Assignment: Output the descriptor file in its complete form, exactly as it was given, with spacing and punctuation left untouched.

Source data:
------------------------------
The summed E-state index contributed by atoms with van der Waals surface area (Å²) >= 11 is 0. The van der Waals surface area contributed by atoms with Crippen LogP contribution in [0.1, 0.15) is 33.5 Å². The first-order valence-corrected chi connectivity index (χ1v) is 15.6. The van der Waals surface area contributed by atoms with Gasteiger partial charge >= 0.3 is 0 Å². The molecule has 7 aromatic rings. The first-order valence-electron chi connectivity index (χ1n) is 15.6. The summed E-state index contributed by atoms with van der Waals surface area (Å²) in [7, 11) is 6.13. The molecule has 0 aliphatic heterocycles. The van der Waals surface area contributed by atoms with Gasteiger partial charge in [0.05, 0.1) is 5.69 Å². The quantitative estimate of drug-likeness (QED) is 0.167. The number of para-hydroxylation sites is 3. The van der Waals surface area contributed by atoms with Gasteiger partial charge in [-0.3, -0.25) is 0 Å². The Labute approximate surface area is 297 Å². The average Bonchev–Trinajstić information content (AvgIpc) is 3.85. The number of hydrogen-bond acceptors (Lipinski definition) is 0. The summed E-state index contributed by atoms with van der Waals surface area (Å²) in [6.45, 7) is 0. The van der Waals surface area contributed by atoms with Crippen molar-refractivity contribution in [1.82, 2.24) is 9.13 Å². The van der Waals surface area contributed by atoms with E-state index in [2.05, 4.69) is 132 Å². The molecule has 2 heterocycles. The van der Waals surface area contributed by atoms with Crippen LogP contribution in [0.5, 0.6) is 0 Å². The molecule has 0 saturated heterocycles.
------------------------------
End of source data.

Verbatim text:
The summed E-state index contributed by atoms with van der Waals surface area (Å²) >= 11 is 0. The van der Waals surface area contributed by atoms with Crippen LogP contribution in [0.1, 0.15) is 33.5 Å². The first-order valence-corrected chi connectivity index (χ1v) is 15.6. The van der Waals surface area contributed by atoms with Gasteiger partial charge >= 0.3 is 0 Å². The molecule has 7 aromatic rings. The first-order valence-electron chi connectivity index (χ1n) is 15.6. The summed E-state index contributed by atoms with van der Waals surface area (Å²) in [7, 11) is 6.13. The molecule has 0 aliphatic heterocycles. The van der Waals surface area contributed by atoms with Gasteiger partial charge in [0.05, 0.1) is 5.69 Å². The quantitative estimate of drug-likeness (QED) is 0.167. The number of para-hydroxylation sites is 3. The van der Waals surface area contributed by atoms with Gasteiger partial charge in [-0.3, -0.25) is 0 Å². The Labute approximate surface area is 297 Å². The average Bonchev–Trinajstić information content (AvgIpc) is 3.85. The number of hydrogen-bond acceptors (Lipinski definition) is 0. The summed E-state index contributed by atoms with van der Waals surface area (Å²) in [6.45, 7) is 0. The van der Waals surface area contributed by atoms with Crippen molar-refractivity contribution in [1.82, 2.24) is 9.13 Å². The van der Waals surface area contributed by atoms with E-state index in [2.05, 4.69) is 132 Å². The molecule has 2 heterocycles. The van der Waals surface area contributed by atoms with Crippen LogP contribution in [0.5, 0.6) is 0 Å². The molecule has 0 saturated heterocycles.